Tell me about your sites! Are any still up? I made a bunch of anime and manga fan sites, starting in around 1996 or so. I have kept several of them online, though they are kind of painful to look at now, and I only make sporadic attempts to update them.
Currently some of my fansites are for:
- Cowboy Bebop http://www.futureblues.com
- Ashita no Nadja http://niko-niko.net/nadja
- Hana yori Dango http://niko-niko.net/hana
- HanaKimi(For You in Full Blossom) http://niko-niko.net/hanakimi
- Random Shoujo Manga http://shoujo-manga.land
- Mizuiro Jidai http://niko-niko.net/mizuiro
- Fun Fun Factory http://piffleprincess.com/fun
- Miwa Sakai Fansite http://piffleprincess.com/
- Tachibana Kaim Fansite http://niko-niko.net/kaim
Do you remember your first convention? What was it, and what was it like?
My first anime convention was Project Z-kon in January 1995. It was an attempt at making a winter version of A-Kon, but I guess it never took off. It was tiny, maybe only a couple hundred people attended. I had fun though. I went for one day. The dealer’s room had about 6 tables, but I still managed to get a P-chan plush from Ranma 1/2, Macross Plus OST 1, and a Dragon Half CD, so I was happy! It was my first time seeing anime merchandise for sale! My fist big convention was A-Kon 6, later that summer. Maybe 1500 people attended that time, and it was also great fun. The masquerade had entertaining skits, and I was just so amazed to see all the anime merchandise for sale. Lots of bootleg CDs though. I learned quickly how to spot an SM bootleg CD!
There were screening rooms showing things I hadn’t seen, and while there were some people in costume, the focus back then really was more about ANIME than it seems to be these days. My impression of cons now is that they are more about showing off cosplay and repeating memes than the actual act of watching and enjoying anime. But that’s probably because again, anime is so easily available at home now, and everyone is connected on the internet, you don’t really need a club or convention to find other fans.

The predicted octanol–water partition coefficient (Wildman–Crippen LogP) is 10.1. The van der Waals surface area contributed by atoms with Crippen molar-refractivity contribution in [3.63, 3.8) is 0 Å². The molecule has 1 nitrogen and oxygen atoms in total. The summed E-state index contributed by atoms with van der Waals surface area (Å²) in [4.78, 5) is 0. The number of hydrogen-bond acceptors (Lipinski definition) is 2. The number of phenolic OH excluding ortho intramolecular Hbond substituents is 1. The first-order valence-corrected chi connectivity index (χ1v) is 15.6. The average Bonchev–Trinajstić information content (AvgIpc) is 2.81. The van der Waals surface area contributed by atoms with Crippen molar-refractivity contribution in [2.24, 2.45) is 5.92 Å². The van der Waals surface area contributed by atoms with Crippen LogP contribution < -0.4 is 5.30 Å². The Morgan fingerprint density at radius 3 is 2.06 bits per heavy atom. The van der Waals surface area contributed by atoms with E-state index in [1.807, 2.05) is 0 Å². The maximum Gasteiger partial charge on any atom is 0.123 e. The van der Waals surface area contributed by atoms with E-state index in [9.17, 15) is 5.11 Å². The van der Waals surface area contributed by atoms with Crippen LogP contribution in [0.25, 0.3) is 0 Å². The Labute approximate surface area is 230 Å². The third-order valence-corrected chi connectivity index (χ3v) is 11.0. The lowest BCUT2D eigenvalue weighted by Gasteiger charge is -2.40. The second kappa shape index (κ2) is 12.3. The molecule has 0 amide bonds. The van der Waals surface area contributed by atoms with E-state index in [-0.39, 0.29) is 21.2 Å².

What’s an SM bootleg CD? SM CDs are “Son May” CDs. Son May was a bootleg company from Taiwan that produced copies of anime CDs—direct copies of existing soundtracks with lesser quality printing on the packaging, as well as their own compilation CDs, like ‘Polling Best Anime Themes of 1996,’ etc. Many anime conventions were not so strict about what kind of merchandise was in the dealers room. So, while we’d always see legit anime music retailers like Mikado selling real CDs for at least $30 a pop, some other dealers would have the Son May CDs for $14-16 each. For broke college students with not too many scruples (or just ignorant about bootlegs), these were amazing lol. Heck, if you had enough friends chipping in, you could order CDs in bulk direct from SM in Taiwan and it would average out to about $6 per CD. I eventually grew out of that phase and realized I should support the industry, and switched to buying real stuff from Mikado, but I still have a bunch of SM CDs from the early days.
In your opinion and personal experience, what’s the biggest difference between anime fandom then and now? The quantity and easy availability of anime now. It’s staggering how much is out there, and how the internet has made things so much easier to find. The idea that we can watch stuff within hours of Japan is mind-boggling. And that we get almost all of it, the good stuff and the dregs. So fandom feels so spoiled now, hahaha. There are complaints if a show is delayed a few hours or days, or complaints about stuff like Little Witch Academia being delayed a few months for binge streaming here. I want to shake my nth-generation bad-tracking EP mode raw VHS tapes at you spoiled whippersnappers, hahaha.
Emily can be reached on Twitter.